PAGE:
In the aftermath of the Sierra Bermeja wildfire, CIFAL Málaga developed a comprehensive set of environmental actions to deal with its consequences and enhance prevention.
Currently, the increase in environmental crimes is a reality that affects us all. There are numerous ways in which environmental criminals harm the natural heritage of an area and the ecosystem services that society derives from these environmental resources. The motives behind these acts are often related to economic interests and speculation, although sometimes they are accompanied by a high degree of misinformation, lack of empathy, and inadequate environmental education.
Four of the most common environmental crimes are:
- Deforestation: Arson and illegal logging.
- Wildlife trafficking: Buying/selling of flora and fauna and trafficking of exotic materials (ivory, shark fins, etc.).
- Poor waste management: Export and trafficking of waste, refrigerants, plastics, HFCs, etc.
- Illegal dumping: Untreated industrial wastewater discharge.
As part of the EMERITUS Project, CIFAL Málaga will develop a training program for law enforcement authorities focused on the investigation and prevention of environmental crimes related to waste, combining theoretical and practical aspects to enable end-users to utilise the platform and related technologies.
The loss of forest cover is one of the most widespread and detrimental global environmental problems, leading to ecosystem destabilisation, poor air quality, desertification, increased pest activity, and loss of soil and biodiversity. This problem is exacerbated by the exponential population growth.
Deforestation and wildfires are becoming increasingly frequent and intense, amplified by drought and climate change. Against the backdrop of climate change and prolonged drought periods occurring in Southern Europe, on 8 September 2021, one of Spain’s most significant and virulent forest fires occurred. It took place in Jubrique, a municipality in Málaga located in a protected natural area known as Sierra Bermeja. Initially, it was thought to have been caused by agricultural machinery work, but the investigation was expanded upon the discovery of two initial and nearly simultaneous fire sources. The availability of biomass (dense vegetation) and climatic conditions of low humidity and wind quickly escalated the fire to a sixth-generation level. This fire involved over 6,000 personnel and utilised 200 aerial assets but ultimately consumed 10,000 hectares of pine forest and scrubland, resulting in the death of an INFOCA operative.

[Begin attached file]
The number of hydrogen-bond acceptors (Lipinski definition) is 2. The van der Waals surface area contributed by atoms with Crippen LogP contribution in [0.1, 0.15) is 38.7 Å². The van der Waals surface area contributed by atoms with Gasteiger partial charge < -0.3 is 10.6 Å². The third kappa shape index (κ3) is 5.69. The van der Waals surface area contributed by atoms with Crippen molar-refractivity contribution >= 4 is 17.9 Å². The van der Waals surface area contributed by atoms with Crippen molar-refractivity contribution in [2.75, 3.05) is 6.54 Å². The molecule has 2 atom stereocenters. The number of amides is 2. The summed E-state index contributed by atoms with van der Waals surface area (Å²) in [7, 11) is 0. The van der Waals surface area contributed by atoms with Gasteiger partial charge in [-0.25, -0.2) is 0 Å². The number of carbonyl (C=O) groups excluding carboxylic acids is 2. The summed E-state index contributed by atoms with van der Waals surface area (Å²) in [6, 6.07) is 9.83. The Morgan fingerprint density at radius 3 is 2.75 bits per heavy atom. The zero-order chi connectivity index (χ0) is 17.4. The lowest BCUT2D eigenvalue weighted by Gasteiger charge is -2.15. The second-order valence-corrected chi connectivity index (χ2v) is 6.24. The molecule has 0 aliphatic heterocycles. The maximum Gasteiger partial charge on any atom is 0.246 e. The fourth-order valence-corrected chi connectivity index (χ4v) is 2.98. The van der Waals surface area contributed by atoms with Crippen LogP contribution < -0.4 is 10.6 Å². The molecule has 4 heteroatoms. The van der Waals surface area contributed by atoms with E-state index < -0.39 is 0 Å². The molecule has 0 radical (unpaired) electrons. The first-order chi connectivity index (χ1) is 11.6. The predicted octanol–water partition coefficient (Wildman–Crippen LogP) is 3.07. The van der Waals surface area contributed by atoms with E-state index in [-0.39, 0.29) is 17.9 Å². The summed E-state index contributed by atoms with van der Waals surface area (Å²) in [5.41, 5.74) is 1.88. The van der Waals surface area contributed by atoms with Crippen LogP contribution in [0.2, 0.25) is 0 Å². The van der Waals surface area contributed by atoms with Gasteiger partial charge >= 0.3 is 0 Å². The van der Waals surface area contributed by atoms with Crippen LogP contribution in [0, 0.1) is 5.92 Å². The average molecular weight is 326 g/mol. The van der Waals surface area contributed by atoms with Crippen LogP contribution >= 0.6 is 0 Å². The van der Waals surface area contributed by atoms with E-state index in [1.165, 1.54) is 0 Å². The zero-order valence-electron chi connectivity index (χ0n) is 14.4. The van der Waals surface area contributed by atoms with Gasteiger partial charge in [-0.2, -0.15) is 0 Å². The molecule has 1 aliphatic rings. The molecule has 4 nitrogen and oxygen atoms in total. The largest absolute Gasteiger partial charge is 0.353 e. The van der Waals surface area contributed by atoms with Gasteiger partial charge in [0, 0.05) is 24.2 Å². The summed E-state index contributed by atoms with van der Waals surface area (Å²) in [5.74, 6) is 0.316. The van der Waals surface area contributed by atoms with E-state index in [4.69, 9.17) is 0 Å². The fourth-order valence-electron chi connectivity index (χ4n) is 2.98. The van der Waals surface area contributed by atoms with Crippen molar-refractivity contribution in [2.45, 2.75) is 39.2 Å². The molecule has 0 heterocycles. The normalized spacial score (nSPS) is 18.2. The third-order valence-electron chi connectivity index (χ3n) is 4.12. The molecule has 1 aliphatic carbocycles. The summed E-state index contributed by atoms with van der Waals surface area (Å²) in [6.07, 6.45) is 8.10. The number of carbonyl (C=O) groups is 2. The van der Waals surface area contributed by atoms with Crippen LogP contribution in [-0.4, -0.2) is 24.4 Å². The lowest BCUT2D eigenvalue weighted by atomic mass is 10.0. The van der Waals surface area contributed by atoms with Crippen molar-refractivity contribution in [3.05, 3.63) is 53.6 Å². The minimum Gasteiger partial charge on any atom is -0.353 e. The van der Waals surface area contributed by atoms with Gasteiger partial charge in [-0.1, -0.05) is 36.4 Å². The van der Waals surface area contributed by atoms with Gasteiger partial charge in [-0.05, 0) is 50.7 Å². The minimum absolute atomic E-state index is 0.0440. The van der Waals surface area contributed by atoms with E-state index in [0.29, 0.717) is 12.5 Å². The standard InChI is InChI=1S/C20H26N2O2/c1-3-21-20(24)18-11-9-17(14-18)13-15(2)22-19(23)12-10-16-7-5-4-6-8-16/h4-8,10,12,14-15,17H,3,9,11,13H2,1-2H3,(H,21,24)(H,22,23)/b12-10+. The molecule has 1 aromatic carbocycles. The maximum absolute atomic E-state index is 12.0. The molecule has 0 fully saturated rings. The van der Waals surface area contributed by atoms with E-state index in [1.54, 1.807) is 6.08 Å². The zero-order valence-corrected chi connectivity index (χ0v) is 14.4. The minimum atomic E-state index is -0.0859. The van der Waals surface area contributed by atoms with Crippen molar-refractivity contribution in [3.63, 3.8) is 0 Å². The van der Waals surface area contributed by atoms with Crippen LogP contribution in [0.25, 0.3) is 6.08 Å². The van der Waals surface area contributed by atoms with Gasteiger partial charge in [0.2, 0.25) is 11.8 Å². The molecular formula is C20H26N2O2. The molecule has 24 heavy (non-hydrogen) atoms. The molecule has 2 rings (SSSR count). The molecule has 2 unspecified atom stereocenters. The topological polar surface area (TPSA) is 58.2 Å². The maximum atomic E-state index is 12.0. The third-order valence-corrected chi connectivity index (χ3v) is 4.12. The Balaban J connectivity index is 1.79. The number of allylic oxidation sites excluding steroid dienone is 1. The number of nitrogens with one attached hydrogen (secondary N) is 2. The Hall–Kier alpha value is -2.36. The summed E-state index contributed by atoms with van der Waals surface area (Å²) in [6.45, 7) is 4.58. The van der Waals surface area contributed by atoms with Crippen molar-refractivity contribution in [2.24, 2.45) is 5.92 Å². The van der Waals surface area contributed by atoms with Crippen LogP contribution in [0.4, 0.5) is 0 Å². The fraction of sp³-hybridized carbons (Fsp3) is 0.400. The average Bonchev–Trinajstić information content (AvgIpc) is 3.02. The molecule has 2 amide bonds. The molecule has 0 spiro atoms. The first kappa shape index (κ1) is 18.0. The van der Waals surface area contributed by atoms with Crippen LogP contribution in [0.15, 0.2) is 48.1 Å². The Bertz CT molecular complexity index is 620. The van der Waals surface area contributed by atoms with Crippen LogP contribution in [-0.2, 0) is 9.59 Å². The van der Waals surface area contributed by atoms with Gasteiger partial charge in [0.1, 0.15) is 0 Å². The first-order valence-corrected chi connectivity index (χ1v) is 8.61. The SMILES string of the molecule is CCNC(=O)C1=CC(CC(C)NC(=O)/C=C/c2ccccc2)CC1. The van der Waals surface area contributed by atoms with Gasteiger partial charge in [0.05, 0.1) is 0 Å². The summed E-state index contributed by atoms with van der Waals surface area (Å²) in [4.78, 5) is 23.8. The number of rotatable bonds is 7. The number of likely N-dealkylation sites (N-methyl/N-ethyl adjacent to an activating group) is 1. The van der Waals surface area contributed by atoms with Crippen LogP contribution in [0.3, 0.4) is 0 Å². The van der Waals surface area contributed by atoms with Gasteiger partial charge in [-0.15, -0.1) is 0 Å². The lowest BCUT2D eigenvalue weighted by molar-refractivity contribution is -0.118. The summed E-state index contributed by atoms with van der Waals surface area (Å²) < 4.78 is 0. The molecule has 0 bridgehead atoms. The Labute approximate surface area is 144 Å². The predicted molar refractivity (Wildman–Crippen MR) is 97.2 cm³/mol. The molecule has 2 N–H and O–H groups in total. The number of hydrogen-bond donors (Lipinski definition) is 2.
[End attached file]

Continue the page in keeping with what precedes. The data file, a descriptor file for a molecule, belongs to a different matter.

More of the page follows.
Sixth-generation wildfires are characterised by being highly energetic and destructive, with the ability to disrupt local weather conditions. They generate vertically developing clouds known as pyrocumulus clouds, where the interior moisture condenses rapidly, leading to torrential rainfall and intense thunderstorms in the vicinity of the fire. At times, the air suction is so strong that the storm carries burning material, which, upon falling in a different area, ignites new fires. This is what happened in the major 2021 fire in Sierra Bermeja.
In the fight against fires and other environmental crimes, prevention is crucial. However, once they have occurred, it is necessary to focus on awareness, training, implementing regeneration actions, and, of course, creating synergies among all institutions to combat these catastrophes.
On 21 April 2023, CIFAL Málaga, a member of the EMERITUS project, carried out several environmental actions aimed at studying and regenerating the soil in the Sierra Bermeja area affected by the 2014 and the major 2021 fires. These actions included:
- Satellite study of the fire-affected area and its regeneration possibilities.
- On-site inspection of the burned area through drone flights to plan planting zones.
- Environmental workshops for creating seed bombs called “nendo dango“.
- Seed pill planting through adapted drones.
The “nendo dango” technique and seed pill coating consist of covering the seeds with clay, organic matter, and natural repellents for insects and birds to increase germination success rates.
The environmental workshops provide environmental education to local schoolchildren, emphasising the importance of conserving and caring for their surroundings and making them responsible for the protection and care of the vegetation they are planting themselves.
The seeds used are herbaceous species native to the area capable of growing in degraded soils. They contribute to the soil by fixing nitrogen and phosphorus and providing organic matter for insects that oxygenate and mix the soil. Shrubs provide shelter for various insects, small birds, and mammals, while trees can ultimately develop without issues.
Currently, only 5% of fires are caused by natural factors, while the remaining 95% are caused by negligence or intentional acts. It would be essential to establish environmental surveillance systems using new technologies such as drones or fixed cameras at highly visible points to quickly detect fire sources before they spread. By combining technological advancements with environmental education, society could pave the way for consistent, sustainable development, where nature is an integral part of human progress.
Watch this video to learn more about CIFAL Málaga’s environmental actions enacted since April 2023: